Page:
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Email: mail@timberwolfinformation.org

CA MB: Second Wolf and Carnivore Conference attracts diverse group of wildlife experts

KYLE DARBYSON / THOMPSON CITIZEN

After a five-year absence, the Wolf and Carnivore Conference finally made a return to Thompson this past week.

From Oct. 18–20, a collection of wildlife academics, scientists, activists, and researchers took up residence at Riverlodge Place to discuss a variety of topics related to their respective fields. While the overall number of attendees was down from the 2012 conference, the event organizers still managed to attract a diverse group of voices from Canada, the United States, and even Russia.

One of the returning attendees from the first Wolf and Carnivore Conference was Rob Schultz, the executive director of the International Wolf Centre located in Ely, Minnesota.

Schultz told the Thompson Citizen that the conference started off on a high note with a charter trip to Churchill on Oct. 17, where he and other attendees got the chance to take pictures of wild foxes, hares and polar bears from atop a large Tundra Buggy.

“Churchill is just a spectacular place,” said Schultz. “When you go there you just can’t help but to fall in love with the polar bears and the community and the area. And I think whenever you have that opportunity to experience wildlife that’s what really connects with people.”

Throughout the next couple days, the rest of the conference’s events consisted of speaking engagements at Riverlodge Place here in Thompson.

This list of speakers included venerated experts such as Dr. Gilbert Proulx and Dr. Dave Mech, who both gave their respective takes on whether or not wolves are responsible for declining moose and caribou populations in the north.

Author Erin McCloskey also served as one of the conference’s keynote speakers and gave a talk about the research covered in her book Wolves in Canada.

One of the world’s foremost experts on polar bears, Dr. Nikita Ovsyanikov closed out this year’s conference on Friday with a workshop that went over the proper ways to approach these large carnivores in the wild.

“To have the chance to take that workshop with such an expert like Nikita was pretty fantastic,” said attendee Trevor Gill, who is the creative director of Build Films, a Winnipeg-based production company.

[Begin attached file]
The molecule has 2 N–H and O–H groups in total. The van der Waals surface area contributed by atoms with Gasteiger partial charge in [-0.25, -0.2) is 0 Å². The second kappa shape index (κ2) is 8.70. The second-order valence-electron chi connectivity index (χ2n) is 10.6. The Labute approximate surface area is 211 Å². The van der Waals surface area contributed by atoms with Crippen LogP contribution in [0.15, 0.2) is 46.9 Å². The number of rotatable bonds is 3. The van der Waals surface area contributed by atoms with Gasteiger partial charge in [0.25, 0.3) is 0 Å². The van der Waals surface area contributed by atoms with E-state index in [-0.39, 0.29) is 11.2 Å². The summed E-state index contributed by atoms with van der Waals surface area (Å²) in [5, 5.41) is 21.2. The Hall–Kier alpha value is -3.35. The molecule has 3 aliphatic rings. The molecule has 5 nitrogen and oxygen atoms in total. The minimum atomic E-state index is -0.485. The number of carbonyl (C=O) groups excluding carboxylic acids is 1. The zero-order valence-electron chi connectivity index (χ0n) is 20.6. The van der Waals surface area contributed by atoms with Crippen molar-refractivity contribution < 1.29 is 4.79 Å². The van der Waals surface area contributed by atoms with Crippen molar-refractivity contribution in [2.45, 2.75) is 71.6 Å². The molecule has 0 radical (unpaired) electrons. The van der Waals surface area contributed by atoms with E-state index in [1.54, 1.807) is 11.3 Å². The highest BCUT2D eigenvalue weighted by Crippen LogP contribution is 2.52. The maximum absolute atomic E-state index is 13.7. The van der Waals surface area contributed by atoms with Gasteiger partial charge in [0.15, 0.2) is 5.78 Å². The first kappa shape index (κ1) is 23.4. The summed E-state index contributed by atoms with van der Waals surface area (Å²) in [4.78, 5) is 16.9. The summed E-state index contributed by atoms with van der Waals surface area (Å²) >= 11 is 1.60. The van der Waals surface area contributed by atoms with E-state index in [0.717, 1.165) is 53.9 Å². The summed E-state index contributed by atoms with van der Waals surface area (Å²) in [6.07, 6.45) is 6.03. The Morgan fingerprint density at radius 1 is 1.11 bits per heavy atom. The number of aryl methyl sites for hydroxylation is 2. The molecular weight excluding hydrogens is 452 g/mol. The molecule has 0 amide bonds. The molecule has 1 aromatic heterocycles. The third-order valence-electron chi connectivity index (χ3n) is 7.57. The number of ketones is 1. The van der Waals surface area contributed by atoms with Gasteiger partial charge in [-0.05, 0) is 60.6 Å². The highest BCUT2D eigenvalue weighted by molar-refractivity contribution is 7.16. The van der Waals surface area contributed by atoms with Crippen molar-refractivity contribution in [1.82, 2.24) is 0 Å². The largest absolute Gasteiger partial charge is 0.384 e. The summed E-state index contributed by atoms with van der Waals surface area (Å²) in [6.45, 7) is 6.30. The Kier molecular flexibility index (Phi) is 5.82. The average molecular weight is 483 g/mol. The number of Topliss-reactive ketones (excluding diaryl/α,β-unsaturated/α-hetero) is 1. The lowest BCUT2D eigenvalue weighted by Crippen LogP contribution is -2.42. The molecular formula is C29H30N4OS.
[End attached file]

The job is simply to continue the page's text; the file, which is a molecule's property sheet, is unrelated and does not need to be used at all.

Gill mentioned that Ovsyanikov’s methodology on how to read polar bear’s mood and body language will definitely come in handy since he and his crew are prepping for an expedition up north to film these large animals.

“We learned a lot about being in close proximity and how to read situations,” said Gill. “We basically learned his system and will take it forward into our work.”

Outside of hosting these different speakers, this year’s Wolf and Carnivore Conference also served as an opportunity to test out Thompson’s potential as an ecotourism hot spot.

Organizer Volker Beckmann has been trying to push the idea of building a Wolf Centre of Excellence for a while now, and organized a pair of planning sessions throughout the week to get some feedback from different attendees.

Being the head of a similar kind of facility in northern Minnesota, Schultz is definitely in favour of this project, as long as Thompson can deliver on the promise of showcasing live animals to the public.

“We’ve got exhibits, we’ve got a theatre … but the number one thing that ecotourists come to see is the wildlife,” said Schultz. “So I think that’s really the next step that Thompson needs to take in order to get onto a bigger plane in terms of wolf ecotourism.”

Schultz also believes that an increased emphasis on tourism could help alleviate some of the anxiety surrounding the recent job loses at Vale.

“In Ely, where our centre is, that was a mining community and the mines closed,” he said. “When they closed tourism had to become really the major economic driver of that area and it continues to be really core to a lot of people’s jobs and livelihoods today.”

While Beckmann isn’t exactly sure when the next Wolf and Carnivore Conference will take place, he’s hoping that they can put something together every two or three years instead of five.

However, he is planning to tabulate everyone’s feedback on the Wolf Centre of Excellence and release a document on how to proceed with this project in the next 60 days.

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